People have a knack to read up on extinction events, after all not much is known about the event that killed off the dinosaurs a few million years ago. 

With the Yellowstone Caldera being one of the deadliest supervolcanoes in existence, we ought to be prepared. But we may be preparing for the wrong supervolcano.

According to Science Alert, supervolcanoes are in reality extensive fields of volcanic activity. These are formed when a volcano ejects too much magma from its center that it collapses in itself, leaving a large crater and a landscape with geysers, hydrothermal activity, and sulphuric acid.

Campi Flegrei -- or burning fields, in Italian -- is another one of these areas in Naples, Italy. It has 24 craters and large volcanic edifices, mostly under the Mediterranean Sea. This ancient "caldera" or cauldron-like depression formed 39,000 years ago as part of the biggest eruption Europe has seen in 200,000 years.

The place has had only two major eruptions, one 35,000 years ago and 12,000 years ago, and a smaller one in 1538.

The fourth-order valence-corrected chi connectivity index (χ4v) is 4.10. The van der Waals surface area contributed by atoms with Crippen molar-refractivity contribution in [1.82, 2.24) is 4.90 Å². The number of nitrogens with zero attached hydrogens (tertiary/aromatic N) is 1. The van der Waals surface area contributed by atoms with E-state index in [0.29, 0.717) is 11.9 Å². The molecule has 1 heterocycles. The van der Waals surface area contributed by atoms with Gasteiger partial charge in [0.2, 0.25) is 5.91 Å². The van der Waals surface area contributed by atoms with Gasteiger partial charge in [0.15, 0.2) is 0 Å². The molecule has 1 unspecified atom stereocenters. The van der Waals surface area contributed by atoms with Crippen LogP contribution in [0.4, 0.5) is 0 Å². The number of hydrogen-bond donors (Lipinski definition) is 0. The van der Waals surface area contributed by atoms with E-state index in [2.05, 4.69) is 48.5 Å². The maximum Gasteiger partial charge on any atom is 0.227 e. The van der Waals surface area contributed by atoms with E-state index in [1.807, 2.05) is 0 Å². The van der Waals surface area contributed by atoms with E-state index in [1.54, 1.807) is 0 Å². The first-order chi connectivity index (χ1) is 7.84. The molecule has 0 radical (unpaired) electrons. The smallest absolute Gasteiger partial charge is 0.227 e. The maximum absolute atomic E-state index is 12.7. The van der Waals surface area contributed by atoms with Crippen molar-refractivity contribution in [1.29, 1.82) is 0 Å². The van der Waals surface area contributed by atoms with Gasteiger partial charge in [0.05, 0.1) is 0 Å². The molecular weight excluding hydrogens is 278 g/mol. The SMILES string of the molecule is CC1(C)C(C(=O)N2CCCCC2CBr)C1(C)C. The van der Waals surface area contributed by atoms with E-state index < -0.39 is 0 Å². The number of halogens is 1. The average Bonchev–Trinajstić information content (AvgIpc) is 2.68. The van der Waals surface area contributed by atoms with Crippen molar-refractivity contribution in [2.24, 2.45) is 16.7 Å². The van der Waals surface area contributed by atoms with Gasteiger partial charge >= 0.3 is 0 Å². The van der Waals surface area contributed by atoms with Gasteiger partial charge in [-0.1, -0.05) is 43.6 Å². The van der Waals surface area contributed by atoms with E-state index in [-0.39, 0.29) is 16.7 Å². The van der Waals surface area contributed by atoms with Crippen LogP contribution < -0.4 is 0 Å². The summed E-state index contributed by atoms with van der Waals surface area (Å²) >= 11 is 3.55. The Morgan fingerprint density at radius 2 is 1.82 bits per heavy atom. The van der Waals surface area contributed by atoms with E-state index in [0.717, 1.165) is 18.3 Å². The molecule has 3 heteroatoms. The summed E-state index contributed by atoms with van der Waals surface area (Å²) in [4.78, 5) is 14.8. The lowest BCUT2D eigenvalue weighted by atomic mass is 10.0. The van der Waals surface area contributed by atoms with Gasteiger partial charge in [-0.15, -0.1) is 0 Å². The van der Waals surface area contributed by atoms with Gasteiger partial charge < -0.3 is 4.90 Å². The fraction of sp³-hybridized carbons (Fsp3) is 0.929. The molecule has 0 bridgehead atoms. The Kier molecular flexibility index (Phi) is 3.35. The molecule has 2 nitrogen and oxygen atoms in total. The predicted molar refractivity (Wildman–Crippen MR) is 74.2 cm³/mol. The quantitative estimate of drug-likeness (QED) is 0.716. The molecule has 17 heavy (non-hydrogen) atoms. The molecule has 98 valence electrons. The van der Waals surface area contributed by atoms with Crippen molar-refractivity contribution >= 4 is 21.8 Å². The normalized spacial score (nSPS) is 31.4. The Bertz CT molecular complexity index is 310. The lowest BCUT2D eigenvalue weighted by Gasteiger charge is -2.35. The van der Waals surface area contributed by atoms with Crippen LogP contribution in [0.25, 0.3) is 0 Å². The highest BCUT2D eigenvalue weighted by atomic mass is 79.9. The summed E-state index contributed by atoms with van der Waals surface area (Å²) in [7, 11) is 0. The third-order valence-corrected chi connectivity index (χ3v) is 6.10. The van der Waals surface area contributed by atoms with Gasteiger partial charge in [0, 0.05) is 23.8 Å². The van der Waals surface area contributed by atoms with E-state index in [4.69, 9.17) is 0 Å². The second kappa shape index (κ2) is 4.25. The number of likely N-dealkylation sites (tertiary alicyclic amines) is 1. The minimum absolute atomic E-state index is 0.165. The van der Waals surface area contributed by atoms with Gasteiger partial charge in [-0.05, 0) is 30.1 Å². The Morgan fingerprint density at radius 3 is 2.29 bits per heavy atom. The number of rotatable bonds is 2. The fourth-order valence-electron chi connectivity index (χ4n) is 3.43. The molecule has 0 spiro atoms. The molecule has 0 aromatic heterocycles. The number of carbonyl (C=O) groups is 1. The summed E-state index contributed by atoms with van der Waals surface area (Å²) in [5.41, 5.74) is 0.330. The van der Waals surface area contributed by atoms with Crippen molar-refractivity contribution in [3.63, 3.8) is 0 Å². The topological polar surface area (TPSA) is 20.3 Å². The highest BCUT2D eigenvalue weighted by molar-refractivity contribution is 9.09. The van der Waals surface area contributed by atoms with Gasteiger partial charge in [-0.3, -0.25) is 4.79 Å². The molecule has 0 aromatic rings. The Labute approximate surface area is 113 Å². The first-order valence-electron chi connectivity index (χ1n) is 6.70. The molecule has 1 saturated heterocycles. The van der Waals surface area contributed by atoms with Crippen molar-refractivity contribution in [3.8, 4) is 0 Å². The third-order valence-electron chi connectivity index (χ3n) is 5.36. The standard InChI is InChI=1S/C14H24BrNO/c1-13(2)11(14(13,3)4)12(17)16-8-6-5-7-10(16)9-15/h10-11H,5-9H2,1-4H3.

Although of course "smaller" is relative, given it lasted for eight days straight and formed a new mountain, Monte Nuovo.

However, it's the entire site that is the concern. The eruption 200,000 years ago is thought to have been so cataclysmic, it triggered "volcanic winter," which ultimately led the Neanderthals to be extinct.

According to Nature, a team of volcanologist Giovanni Chiodini from the Italian National Institute of Geophysics in Rome reports that Campi Flegrei appears to be approaching a critical level - as in a dangerous pressure point that can trigger eruption.

According to the Washington Post, this is called the critical degassing pressure, and could drive volcanic unrest towards a critical state by releasing jets of super-hot gas into the atmosphere. 

This can cause the heating of hydrothermal fluids and rocks and even cause rock failure and an eruption.

The study added that the Campi Flegrei has been experiencing an "uplift," suggesting the volatile gases beneath are rising to the surface at an accelerating rate.

Two other active volcanoes - Rabaul i nPapua New Guinea and Sierra Negra in the Galapagos - have showed acceleration in ground deformation before eruption with a pattern similar to Campi Flegrei. 

So is this a cause of alarm? Not yet, because it's pretty much impossible to predict what the volcano can do at this point - if it will do anything at all.